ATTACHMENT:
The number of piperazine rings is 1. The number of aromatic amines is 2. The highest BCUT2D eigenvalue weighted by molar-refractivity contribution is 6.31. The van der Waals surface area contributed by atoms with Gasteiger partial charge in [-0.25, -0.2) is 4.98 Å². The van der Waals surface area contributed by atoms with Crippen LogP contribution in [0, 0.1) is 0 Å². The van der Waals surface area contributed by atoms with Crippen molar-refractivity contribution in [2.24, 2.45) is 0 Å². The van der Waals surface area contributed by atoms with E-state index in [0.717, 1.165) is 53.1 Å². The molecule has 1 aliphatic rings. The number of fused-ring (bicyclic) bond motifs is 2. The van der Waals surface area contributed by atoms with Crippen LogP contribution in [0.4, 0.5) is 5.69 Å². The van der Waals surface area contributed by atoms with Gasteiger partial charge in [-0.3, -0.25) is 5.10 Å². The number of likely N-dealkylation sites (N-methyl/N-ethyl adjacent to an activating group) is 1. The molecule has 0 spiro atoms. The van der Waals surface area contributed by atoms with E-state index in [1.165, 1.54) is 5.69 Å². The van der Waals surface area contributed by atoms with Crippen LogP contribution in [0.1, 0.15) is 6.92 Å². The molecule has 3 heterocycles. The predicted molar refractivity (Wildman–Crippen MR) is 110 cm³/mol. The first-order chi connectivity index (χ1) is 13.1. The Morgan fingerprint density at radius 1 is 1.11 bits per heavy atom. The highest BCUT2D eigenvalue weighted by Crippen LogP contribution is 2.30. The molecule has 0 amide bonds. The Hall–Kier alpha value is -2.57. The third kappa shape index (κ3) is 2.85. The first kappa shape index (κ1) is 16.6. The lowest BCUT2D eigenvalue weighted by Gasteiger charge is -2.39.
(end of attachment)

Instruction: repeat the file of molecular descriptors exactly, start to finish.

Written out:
The number of piperazine rings is 1. The number of aromatic amines is 2. The highest BCUT2D eigenvalue weighted by molar-refractivity contribution is 6.31. The van der Waals surface area contributed by atoms with Gasteiger partial charge in [-0.25, -0.2) is 4.98 Å². The van der Waals surface area contributed by atoms with Crippen LogP contribution in [0, 0.1) is 0 Å². The van der Waals surface area contributed by atoms with Crippen molar-refractivity contribution in [2.24, 2.45) is 0 Å². The van der Waals surface area contributed by atoms with E-state index in [0.717, 1.165) is 53.1 Å². The molecule has 1 aliphatic rings. The number of fused-ring (bicyclic) bond motifs is 2. The van der Waals surface area contributed by atoms with Crippen LogP contribution in [0.4, 0.5) is 5.69 Å². The van der Waals surface area contributed by atoms with Gasteiger partial charge in [-0.3, -0.25) is 5.10 Å². The number of likely N-dealkylation sites (N-methyl/N-ethyl adjacent to an activating group) is 1. The molecule has 0 spiro atoms. The van der Waals surface area contributed by atoms with E-state index in [1.165, 1.54) is 5.69 Å². The van der Waals surface area contributed by atoms with Crippen LogP contribution in [0.1, 0.15) is 6.92 Å². The molecule has 3 heterocycles. The predicted molar refractivity (Wildman–Crippen MR) is 110 cm³/mol. The first-order chi connectivity index (χ1) is 13.1. The Morgan fingerprint density at radius 1 is 1.11 bits per heavy atom. The highest BCUT2D eigenvalue weighted by Crippen LogP contribution is 2.30. The molecule has 0 amide bonds. The Hall–Kier alpha value is -2.57. The third kappa shape index (κ3) is 2.85. The first kappa shape index (κ1) is 16.6. The lowest BCUT2D eigenvalue weighted by Gasteiger charge is -2.39.